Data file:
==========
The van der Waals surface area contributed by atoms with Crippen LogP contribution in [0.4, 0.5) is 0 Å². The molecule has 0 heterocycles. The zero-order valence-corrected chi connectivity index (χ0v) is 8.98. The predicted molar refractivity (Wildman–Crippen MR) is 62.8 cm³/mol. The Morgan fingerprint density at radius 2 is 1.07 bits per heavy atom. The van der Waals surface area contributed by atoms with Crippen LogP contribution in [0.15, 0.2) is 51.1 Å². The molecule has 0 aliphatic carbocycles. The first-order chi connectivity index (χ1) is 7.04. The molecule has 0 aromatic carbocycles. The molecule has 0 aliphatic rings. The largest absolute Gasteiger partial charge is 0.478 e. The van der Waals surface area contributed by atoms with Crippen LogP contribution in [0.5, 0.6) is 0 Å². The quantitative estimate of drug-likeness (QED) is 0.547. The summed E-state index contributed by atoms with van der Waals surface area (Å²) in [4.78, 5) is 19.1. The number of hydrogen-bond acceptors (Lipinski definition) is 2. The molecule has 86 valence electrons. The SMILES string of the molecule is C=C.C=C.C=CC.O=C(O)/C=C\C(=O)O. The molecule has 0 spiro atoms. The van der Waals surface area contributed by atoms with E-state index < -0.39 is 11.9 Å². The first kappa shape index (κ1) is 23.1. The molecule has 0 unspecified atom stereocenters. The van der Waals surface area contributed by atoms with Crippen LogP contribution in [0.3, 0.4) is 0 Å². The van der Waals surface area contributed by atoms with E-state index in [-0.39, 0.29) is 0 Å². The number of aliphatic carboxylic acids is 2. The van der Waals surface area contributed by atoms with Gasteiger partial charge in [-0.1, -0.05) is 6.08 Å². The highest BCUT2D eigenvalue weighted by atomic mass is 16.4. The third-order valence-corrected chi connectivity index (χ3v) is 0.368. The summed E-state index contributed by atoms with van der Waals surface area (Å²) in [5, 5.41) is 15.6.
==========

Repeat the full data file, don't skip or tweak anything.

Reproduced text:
The van der Waals surface area contributed by atoms with Crippen LogP contribution in [0.4, 0.5) is 0 Å². The molecule has 0 heterocycles. The zero-order valence-corrected chi connectivity index (χ0v) is 8.98. The predicted molar refractivity (Wildman–Crippen MR) is 62.8 cm³/mol. The Morgan fingerprint density at radius 2 is 1.07 bits per heavy atom. The van der Waals surface area contributed by atoms with Crippen LogP contribution in [0.15, 0.2) is 51.1 Å². The molecule has 0 aliphatic carbocycles. The first-order chi connectivity index (χ1) is 7.04. The molecule has 0 aromatic carbocycles. The molecule has 0 aliphatic rings. The largest absolute Gasteiger partial charge is 0.478 e. The van der Waals surface area contributed by atoms with Crippen LogP contribution in [0.5, 0.6) is 0 Å². The quantitative estimate of drug-likeness (QED) is 0.547. The summed E-state index contributed by atoms with van der Waals surface area (Å²) in [4.78, 5) is 19.1. The number of hydrogen-bond acceptors (Lipinski definition) is 2. The molecule has 86 valence electrons. The SMILES string of the molecule is C=C.C=C.C=CC.O=C(O)/C=C\C(=O)O. The molecule has 0 spiro atoms. The van der Waals surface area contributed by atoms with E-state index < -0.39 is 11.9 Å². The first kappa shape index (κ1) is 23.1. The molecule has 0 unspecified atom stereocenters. The van der Waals surface area contributed by atoms with Crippen LogP contribution in [0.3, 0.4) is 0 Å². The van der Waals surface area contributed by atoms with E-state index in [-0.39, 0.29) is 0 Å². The number of aliphatic carboxylic acids is 2. The van der Waals surface area contributed by atoms with Gasteiger partial charge in [-0.1, -0.05) is 6.08 Å². The highest BCUT2D eigenvalue weighted by atomic mass is 16.4. The third-order valence-corrected chi connectivity index (χ3v) is 0.368. The summed E-state index contributed by atoms with van der Waals surface area (Å²) in [5, 5.41) is 15.6.